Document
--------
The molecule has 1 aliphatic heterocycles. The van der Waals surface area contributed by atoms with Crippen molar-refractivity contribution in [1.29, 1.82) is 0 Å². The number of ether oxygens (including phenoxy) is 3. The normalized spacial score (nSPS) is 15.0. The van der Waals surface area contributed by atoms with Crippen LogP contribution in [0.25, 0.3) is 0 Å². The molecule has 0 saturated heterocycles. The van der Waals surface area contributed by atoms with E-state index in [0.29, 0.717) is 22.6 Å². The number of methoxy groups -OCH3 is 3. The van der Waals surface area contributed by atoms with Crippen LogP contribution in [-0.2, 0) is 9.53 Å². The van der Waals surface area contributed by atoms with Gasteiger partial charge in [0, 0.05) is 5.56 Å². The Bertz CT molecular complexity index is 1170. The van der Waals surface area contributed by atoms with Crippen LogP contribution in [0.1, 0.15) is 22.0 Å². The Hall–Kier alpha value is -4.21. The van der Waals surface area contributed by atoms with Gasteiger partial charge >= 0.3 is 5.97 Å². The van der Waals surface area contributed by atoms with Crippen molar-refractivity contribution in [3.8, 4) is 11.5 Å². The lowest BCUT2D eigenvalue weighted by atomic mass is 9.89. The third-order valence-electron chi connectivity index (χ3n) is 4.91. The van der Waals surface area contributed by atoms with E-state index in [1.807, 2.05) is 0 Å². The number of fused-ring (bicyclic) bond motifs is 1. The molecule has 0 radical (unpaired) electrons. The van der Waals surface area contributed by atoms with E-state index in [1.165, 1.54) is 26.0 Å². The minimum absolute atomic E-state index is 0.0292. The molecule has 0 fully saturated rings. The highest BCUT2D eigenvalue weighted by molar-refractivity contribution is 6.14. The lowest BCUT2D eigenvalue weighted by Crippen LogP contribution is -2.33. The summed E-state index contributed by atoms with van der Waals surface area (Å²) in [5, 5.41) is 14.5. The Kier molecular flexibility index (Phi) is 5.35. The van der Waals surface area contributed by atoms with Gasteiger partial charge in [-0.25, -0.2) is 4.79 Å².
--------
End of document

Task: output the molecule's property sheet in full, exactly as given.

The molecule has 1 aliphatic heterocycles. The van der Waals surface area contributed by atoms with Crippen molar-refractivity contribution in [1.29, 1.82) is 0 Å². The number of ether oxygens (including phenoxy) is 3. The normalized spacial score (nSPS) is 15.0. The van der Waals surface area contributed by atoms with Crippen LogP contribution in [0.25, 0.3) is 0 Å². The molecule has 0 saturated heterocycles. The van der Waals surface area contributed by atoms with E-state index in [0.29, 0.717) is 22.6 Å². The number of methoxy groups -OCH3 is 3. The van der Waals surface area contributed by atoms with Crippen LogP contribution in [-0.2, 0) is 9.53 Å². The van der Waals surface area contributed by atoms with Gasteiger partial charge in [0, 0.05) is 5.56 Å². The Bertz CT molecular complexity index is 1170. The van der Waals surface area contributed by atoms with Crippen LogP contribution in [0.1, 0.15) is 22.0 Å². The Hall–Kier alpha value is -4.21. The van der Waals surface area contributed by atoms with Gasteiger partial charge >= 0.3 is 5.97 Å². The van der Waals surface area contributed by atoms with Crippen molar-refractivity contribution in [3.8, 4) is 11.5 Å². The lowest BCUT2D eigenvalue weighted by atomic mass is 9.89. The third-order valence-electron chi connectivity index (χ3n) is 4.91. The van der Waals surface area contributed by atoms with E-state index in [1.807, 2.05) is 0 Å². The number of fused-ring (bicyclic) bond motifs is 1. The molecule has 0 radical (unpaired) electrons. The van der Waals surface area contributed by atoms with E-state index in [1.165, 1.54) is 26.0 Å². The minimum absolute atomic E-state index is 0.0292. The molecule has 0 fully saturated rings. The highest BCUT2D eigenvalue weighted by molar-refractivity contribution is 6.14. The lowest BCUT2D eigenvalue weighted by Crippen LogP contribution is -2.33. The summed E-state index contributed by atoms with van der Waals surface area (Å²) in [5, 5.41) is 14.5. The Kier molecular flexibility index (Phi) is 5.35. The van der Waals surface area contributed by atoms with Gasteiger partial charge in [-0.25, -0.2) is 4.79 Å².